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Suitable sites for development?
Published 26/11/13



1. The Jet petrol station and National Tyres garage

The Jet petrol station and National Tyres garage in Reading Road, now owned by developer Inland Homes. The 1.34 acre site also includes the tarmac yard off Mill Lane and the overgrown wasteland behind it. Inland wants to build up to 60 homes, most of which would be flats with one or two bedrooms. It is considering two layouts for the development, both made up of blocks up to three storeys. One option is to build the blocks in a square with a large garden in the middle and the other is to have one main building and several smaller blocks connected by a series of mews, gardens and courtyards. Either design would be set back from Reading Road behind trees. In its presentation to the neighbourhood plan working group, Inland said: “[This] represents an exciting opportunity to make a significant contribution to the housing requirement for Henley, importantly, through the redevelopment of a previously developed infill site within the urban area. The site is under-used at present, makes only a small contribution to the economy of Henley and does not contribute to the visual amenity of the area. With development, the physical appearance of the site would be much improved, with benefits for the amenity of those living close by.”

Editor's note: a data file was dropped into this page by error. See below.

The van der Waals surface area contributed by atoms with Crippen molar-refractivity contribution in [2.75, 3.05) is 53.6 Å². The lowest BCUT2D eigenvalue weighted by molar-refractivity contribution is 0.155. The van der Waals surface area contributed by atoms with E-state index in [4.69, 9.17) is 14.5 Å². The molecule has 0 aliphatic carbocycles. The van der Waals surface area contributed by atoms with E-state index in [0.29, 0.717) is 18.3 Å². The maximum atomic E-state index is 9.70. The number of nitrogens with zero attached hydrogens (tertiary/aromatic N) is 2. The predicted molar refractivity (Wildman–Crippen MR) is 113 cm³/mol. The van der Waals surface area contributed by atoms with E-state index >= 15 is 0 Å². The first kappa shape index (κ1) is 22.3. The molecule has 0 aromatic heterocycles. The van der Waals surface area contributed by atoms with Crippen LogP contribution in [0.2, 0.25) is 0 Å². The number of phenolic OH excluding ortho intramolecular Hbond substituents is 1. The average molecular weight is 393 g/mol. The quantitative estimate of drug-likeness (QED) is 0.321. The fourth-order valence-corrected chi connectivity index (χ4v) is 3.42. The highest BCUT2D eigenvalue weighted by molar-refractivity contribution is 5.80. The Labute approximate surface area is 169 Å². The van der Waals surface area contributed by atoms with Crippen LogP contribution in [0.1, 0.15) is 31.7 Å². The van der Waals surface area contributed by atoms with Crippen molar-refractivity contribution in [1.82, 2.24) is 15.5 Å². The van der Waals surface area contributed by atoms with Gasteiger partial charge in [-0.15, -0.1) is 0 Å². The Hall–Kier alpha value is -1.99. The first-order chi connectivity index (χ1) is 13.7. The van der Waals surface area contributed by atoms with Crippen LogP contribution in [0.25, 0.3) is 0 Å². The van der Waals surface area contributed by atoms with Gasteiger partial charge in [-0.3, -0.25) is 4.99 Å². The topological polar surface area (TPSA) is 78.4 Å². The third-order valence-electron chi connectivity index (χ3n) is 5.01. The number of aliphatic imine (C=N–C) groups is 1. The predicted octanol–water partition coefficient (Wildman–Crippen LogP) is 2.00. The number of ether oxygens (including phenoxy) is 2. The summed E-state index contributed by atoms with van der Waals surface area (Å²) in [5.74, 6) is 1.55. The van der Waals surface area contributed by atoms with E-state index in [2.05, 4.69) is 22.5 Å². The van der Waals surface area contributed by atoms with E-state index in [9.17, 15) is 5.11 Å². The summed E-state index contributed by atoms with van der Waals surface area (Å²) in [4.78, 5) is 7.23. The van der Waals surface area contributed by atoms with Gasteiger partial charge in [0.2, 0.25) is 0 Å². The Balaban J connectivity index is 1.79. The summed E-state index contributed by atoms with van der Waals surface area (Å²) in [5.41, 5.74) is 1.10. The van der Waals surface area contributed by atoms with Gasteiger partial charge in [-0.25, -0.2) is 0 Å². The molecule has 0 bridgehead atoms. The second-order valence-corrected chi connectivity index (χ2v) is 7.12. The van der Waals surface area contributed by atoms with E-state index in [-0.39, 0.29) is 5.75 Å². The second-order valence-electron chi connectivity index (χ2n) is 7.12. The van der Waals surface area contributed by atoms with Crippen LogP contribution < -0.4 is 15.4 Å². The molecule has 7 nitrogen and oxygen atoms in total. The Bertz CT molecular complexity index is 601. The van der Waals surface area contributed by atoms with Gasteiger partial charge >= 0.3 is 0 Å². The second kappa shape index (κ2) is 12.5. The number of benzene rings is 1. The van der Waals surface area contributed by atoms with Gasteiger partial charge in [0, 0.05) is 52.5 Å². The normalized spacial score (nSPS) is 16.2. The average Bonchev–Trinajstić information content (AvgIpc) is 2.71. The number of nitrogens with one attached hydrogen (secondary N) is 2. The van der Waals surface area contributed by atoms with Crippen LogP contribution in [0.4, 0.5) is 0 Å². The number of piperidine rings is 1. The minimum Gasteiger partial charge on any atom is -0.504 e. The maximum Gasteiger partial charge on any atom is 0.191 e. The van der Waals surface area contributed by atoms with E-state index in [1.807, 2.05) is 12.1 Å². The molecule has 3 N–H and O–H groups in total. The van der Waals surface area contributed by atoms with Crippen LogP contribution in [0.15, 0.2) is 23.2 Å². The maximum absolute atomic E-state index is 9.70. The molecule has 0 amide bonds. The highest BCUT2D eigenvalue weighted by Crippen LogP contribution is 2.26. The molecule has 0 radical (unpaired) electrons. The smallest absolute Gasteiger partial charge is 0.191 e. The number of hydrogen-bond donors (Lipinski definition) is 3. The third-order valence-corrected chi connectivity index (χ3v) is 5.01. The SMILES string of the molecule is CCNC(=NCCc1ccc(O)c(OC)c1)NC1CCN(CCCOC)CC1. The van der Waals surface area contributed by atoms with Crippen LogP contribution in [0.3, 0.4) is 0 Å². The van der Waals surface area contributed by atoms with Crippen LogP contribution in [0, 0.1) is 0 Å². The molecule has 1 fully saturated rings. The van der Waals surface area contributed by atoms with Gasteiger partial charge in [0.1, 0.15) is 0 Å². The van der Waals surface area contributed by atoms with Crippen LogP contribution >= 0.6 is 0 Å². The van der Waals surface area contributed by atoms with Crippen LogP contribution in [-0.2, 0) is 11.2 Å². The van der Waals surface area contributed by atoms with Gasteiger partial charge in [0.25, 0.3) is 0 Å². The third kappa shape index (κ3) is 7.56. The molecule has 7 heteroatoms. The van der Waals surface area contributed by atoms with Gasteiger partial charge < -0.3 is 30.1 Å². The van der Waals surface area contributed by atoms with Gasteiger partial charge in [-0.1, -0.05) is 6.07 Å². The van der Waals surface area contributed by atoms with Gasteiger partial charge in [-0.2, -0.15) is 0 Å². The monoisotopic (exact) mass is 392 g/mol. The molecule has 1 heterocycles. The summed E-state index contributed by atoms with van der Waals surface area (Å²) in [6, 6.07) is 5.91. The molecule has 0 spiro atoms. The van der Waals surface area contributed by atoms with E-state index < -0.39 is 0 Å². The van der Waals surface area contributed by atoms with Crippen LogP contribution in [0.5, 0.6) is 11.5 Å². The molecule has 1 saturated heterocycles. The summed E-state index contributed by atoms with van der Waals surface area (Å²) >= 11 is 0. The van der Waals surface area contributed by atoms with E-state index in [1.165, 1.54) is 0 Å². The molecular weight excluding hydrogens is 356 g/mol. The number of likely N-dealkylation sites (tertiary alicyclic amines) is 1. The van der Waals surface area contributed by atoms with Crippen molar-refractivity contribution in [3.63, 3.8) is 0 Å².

2. Gravel Hill

A parcel of woodland south of Gravel Hill between Parkside and Pack and Prime Lane. Millgate Homes, of Twyford, owns the 2.5 acre site and wants to build a complex with 15 apartments. The flats would be aimed at young professionals and people downsizing. The block would be built in the middle of the site and the trees surrounding it would be retained. It would be accessed via a new road linking Parkside with Gravel Hill. There would be a communal garden to the north of the flats and more than 24 parking spaces to the south. Millgate says it could be built within a year. In 2003, the site was the subject of a failed planning appeal for a two-storey detached house with an outdoor swimming pool. The inspector agreed it had “limited impact on public views” but was outside the built-up area of Henley, which at the time was against South Oxfordshire District Council’s planning policy. Millgate said: “The site is unmanaged and contains a number of generally low-quality tree species. [It] should be favoured over other options given its location outside the AONB… minimal landscape impact and proximity to the town centre. Residential development would represent an efficient and effective use of a site presently in no publicly beneficial use.”

3. Wilkins offices, Deanfield Avenue